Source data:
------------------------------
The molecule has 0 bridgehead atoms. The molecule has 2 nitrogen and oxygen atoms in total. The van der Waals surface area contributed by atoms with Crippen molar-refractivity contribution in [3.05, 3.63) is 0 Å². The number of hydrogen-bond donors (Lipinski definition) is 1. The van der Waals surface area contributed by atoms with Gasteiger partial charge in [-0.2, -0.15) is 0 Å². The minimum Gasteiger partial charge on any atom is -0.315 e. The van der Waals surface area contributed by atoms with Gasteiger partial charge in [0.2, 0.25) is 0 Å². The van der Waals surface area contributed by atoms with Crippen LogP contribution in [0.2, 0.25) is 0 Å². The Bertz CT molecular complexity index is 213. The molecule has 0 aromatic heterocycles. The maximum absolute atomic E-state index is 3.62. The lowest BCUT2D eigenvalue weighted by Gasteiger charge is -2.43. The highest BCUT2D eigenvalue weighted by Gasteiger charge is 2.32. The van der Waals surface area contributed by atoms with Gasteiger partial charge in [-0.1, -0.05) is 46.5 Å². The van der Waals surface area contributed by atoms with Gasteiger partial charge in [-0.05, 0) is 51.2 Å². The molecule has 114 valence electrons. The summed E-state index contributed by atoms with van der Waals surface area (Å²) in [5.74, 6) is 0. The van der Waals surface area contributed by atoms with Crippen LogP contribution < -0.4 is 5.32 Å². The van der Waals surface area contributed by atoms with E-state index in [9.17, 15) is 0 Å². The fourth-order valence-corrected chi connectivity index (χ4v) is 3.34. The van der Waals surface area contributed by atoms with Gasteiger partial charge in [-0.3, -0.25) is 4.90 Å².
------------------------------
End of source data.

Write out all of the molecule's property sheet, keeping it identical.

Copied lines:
The molecule has 0 bridgehead atoms. The molecule has 2 nitrogen and oxygen atoms in total. The van der Waals surface area contributed by atoms with Crippen molar-refractivity contribution in [3.05, 3.63) is 0 Å². The number of hydrogen-bond donors (Lipinski definition) is 1. The van der Waals surface area contributed by atoms with Gasteiger partial charge in [-0.2, -0.15) is 0 Å². The minimum Gasteiger partial charge on any atom is -0.315 e. The van der Waals surface area contributed by atoms with Gasteiger partial charge in [0.2, 0.25) is 0 Å². The van der Waals surface area contributed by atoms with Crippen LogP contribution in [0.2, 0.25) is 0 Å². The Bertz CT molecular complexity index is 213. The molecule has 0 aromatic heterocycles. The maximum absolute atomic E-state index is 3.62. The lowest BCUT2D eigenvalue weighted by Gasteiger charge is -2.43. The highest BCUT2D eigenvalue weighted by Gasteiger charge is 2.32. The van der Waals surface area contributed by atoms with Gasteiger partial charge in [-0.1, -0.05) is 46.5 Å². The van der Waals surface area contributed by atoms with Gasteiger partial charge in [-0.05, 0) is 51.2 Å². The molecule has 114 valence electrons. The summed E-state index contributed by atoms with van der Waals surface area (Å²) in [5.74, 6) is 0. The van der Waals surface area contributed by atoms with Crippen LogP contribution < -0.4 is 5.32 Å². The van der Waals surface area contributed by atoms with E-state index in [9.17, 15) is 0 Å². The fourth-order valence-corrected chi connectivity index (χ4v) is 3.34. The van der Waals surface area contributed by atoms with Gasteiger partial charge in [-0.3, -0.25) is 4.90 Å².